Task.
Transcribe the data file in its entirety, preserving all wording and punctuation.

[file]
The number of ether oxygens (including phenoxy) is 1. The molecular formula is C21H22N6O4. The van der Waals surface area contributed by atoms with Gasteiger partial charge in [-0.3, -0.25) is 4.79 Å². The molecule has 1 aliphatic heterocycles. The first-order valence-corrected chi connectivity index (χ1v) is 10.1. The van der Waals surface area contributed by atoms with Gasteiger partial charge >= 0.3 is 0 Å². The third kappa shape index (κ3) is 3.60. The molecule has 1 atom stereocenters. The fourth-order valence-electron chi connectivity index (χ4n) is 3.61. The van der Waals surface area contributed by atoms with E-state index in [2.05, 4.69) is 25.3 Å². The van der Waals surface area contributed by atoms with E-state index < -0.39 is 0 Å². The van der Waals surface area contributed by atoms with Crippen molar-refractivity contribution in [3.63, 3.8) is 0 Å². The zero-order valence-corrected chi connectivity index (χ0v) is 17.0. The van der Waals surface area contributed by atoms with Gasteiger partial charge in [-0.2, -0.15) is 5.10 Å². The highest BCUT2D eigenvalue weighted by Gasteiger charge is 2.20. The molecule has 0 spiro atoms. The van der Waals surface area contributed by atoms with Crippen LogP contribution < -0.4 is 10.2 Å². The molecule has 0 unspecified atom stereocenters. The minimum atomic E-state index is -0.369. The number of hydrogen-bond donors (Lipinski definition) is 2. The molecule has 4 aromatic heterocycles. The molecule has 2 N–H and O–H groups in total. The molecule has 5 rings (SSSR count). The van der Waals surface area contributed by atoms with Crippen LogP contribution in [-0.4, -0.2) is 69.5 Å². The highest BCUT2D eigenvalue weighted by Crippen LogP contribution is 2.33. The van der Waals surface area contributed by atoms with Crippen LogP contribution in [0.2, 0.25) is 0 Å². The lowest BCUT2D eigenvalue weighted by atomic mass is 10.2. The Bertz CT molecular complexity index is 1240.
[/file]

The number of ether oxygens (including phenoxy) is 1. The molecular formula is C21H22N6O4. The van der Waals surface area contributed by atoms with Gasteiger partial charge in [-0.3, -0.25) is 4.79 Å². The molecule has 1 aliphatic heterocycles. The first-order valence-corrected chi connectivity index (χ1v) is 10.1. The van der Waals surface area contributed by atoms with Gasteiger partial charge >= 0.3 is 0 Å². The third kappa shape index (κ3) is 3.60. The molecule has 1 atom stereocenters. The fourth-order valence-electron chi connectivity index (χ4n) is 3.61. The van der Waals surface area contributed by atoms with E-state index in [2.05, 4.69) is 25.3 Å². The van der Waals surface area contributed by atoms with E-state index < -0.39 is 0 Å². The van der Waals surface area contributed by atoms with Crippen molar-refractivity contribution in [3.63, 3.8) is 0 Å². The zero-order valence-corrected chi connectivity index (χ0v) is 17.0. The van der Waals surface area contributed by atoms with Gasteiger partial charge in [-0.2, -0.15) is 5.10 Å². The highest BCUT2D eigenvalue weighted by Gasteiger charge is 2.20. The molecule has 0 spiro atoms. The van der Waals surface area contributed by atoms with Crippen LogP contribution < -0.4 is 10.2 Å². The molecule has 0 unspecified atom stereocenters. The minimum atomic E-state index is -0.369. The number of hydrogen-bond donors (Lipinski definition) is 2. The molecule has 4 aromatic heterocycles. The molecule has 2 N–H and O–H groups in total. The molecule has 5 rings (SSSR count). The van der Waals surface area contributed by atoms with Crippen LogP contribution in [-0.4, -0.2) is 69.5 Å². The highest BCUT2D eigenvalue weighted by Crippen LogP contribution is 2.33. The van der Waals surface area contributed by atoms with Crippen LogP contribution in [0.2, 0.25) is 0 Å². The lowest BCUT2D eigenvalue weighted by atomic mass is 10.2. The Bertz CT molecular complexity index is 1240.